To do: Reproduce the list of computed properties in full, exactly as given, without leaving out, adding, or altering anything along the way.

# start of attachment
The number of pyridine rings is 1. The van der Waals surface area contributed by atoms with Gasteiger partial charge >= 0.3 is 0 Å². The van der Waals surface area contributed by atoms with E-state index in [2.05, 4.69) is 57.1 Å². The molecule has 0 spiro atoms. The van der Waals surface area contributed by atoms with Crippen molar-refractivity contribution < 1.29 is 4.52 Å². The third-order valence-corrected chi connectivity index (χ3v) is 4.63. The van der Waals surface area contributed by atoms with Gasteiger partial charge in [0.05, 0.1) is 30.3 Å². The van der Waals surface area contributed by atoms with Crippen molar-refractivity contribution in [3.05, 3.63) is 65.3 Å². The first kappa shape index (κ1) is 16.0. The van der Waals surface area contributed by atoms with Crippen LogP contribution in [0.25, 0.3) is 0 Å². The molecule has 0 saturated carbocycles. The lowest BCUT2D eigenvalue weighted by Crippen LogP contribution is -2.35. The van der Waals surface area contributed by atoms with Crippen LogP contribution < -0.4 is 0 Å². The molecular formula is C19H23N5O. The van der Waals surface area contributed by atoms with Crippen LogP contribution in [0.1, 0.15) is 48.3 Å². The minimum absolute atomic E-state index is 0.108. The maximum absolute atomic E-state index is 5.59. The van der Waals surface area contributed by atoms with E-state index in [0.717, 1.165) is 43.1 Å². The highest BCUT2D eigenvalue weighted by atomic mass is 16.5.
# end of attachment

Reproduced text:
The number of pyridine rings is 1. The van der Waals surface area contributed by atoms with Gasteiger partial charge >= 0.3 is 0 Å². The van der Waals surface area contributed by atoms with E-state index in [2.05, 4.69) is 57.1 Å². The molecule has 0 spiro atoms. The van der Waals surface area contributed by atoms with Crippen molar-refractivity contribution < 1.29 is 4.52 Å². The third-order valence-corrected chi connectivity index (χ3v) is 4.63. The van der Waals surface area contributed by atoms with Gasteiger partial charge in [0.05, 0.1) is 30.3 Å². The van der Waals surface area contributed by atoms with Crippen molar-refractivity contribution in [3.05, 3.63) is 65.3 Å². The first kappa shape index (κ1) is 16.0. The van der Waals surface area contributed by atoms with Crippen LogP contribution in [0.25, 0.3) is 0 Å². The molecule has 0 saturated carbocycles. The lowest BCUT2D eigenvalue weighted by Crippen LogP contribution is -2.35. The van der Waals surface area contributed by atoms with Crippen LogP contribution < -0.4 is 0 Å². The molecular formula is C19H23N5O. The van der Waals surface area contributed by atoms with Crippen LogP contribution in [0.1, 0.15) is 48.3 Å². The minimum absolute atomic E-state index is 0.108. The maximum absolute atomic E-state index is 5.59. The van der Waals surface area contributed by atoms with E-state index in [0.717, 1.165) is 43.1 Å². The highest BCUT2D eigenvalue weighted by atomic mass is 16.5.